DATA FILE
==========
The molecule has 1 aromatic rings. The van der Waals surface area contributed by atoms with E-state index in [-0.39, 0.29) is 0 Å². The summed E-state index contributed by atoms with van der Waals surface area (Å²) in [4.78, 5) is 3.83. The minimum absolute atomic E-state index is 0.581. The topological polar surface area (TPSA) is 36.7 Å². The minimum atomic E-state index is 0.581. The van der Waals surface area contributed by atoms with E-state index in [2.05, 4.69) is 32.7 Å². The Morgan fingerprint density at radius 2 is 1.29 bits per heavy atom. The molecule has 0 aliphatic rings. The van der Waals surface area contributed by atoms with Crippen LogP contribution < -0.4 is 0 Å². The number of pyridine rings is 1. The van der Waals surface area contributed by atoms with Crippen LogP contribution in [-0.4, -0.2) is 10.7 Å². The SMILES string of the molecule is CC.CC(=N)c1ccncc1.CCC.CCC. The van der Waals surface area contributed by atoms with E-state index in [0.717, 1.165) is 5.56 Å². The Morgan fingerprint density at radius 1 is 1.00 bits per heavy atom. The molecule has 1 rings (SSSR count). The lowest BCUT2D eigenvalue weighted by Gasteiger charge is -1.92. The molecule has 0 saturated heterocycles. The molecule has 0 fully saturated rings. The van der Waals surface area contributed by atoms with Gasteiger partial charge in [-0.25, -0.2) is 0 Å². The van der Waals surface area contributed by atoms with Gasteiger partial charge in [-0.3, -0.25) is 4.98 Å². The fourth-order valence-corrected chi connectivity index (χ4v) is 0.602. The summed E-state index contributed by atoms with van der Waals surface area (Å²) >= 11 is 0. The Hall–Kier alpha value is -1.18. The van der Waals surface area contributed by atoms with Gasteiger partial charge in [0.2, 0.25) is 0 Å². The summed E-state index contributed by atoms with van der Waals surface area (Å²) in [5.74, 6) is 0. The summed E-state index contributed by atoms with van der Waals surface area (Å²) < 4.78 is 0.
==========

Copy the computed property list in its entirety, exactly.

The molecule has 1 aromatic rings. The van der Waals surface area contributed by atoms with E-state index in [-0.39, 0.29) is 0 Å². The summed E-state index contributed by atoms with van der Waals surface area (Å²) in [4.78, 5) is 3.83. The minimum absolute atomic E-state index is 0.581. The topological polar surface area (TPSA) is 36.7 Å². The minimum atomic E-state index is 0.581. The van der Waals surface area contributed by atoms with E-state index in [2.05, 4.69) is 32.7 Å². The Morgan fingerprint density at radius 2 is 1.29 bits per heavy atom. The molecule has 0 aliphatic rings. The van der Waals surface area contributed by atoms with Crippen LogP contribution < -0.4 is 0 Å². The number of pyridine rings is 1. The van der Waals surface area contributed by atoms with Crippen LogP contribution in [-0.4, -0.2) is 10.7 Å². The SMILES string of the molecule is CC.CC(=N)c1ccncc1.CCC.CCC. The van der Waals surface area contributed by atoms with E-state index in [0.717, 1.165) is 5.56 Å². The Morgan fingerprint density at radius 1 is 1.00 bits per heavy atom. The molecule has 1 rings (SSSR count). The lowest BCUT2D eigenvalue weighted by Gasteiger charge is -1.92. The molecule has 0 saturated heterocycles. The molecule has 0 fully saturated rings. The van der Waals surface area contributed by atoms with Gasteiger partial charge in [-0.25, -0.2) is 0 Å². The van der Waals surface area contributed by atoms with Gasteiger partial charge in [-0.3, -0.25) is 4.98 Å². The fourth-order valence-corrected chi connectivity index (χ4v) is 0.602. The summed E-state index contributed by atoms with van der Waals surface area (Å²) >= 11 is 0. The Hall–Kier alpha value is -1.18. The van der Waals surface area contributed by atoms with Gasteiger partial charge in [0.2, 0.25) is 0 Å². The summed E-state index contributed by atoms with van der Waals surface area (Å²) in [5.74, 6) is 0. The summed E-state index contributed by atoms with van der Waals surface area (Å²) < 4.78 is 0.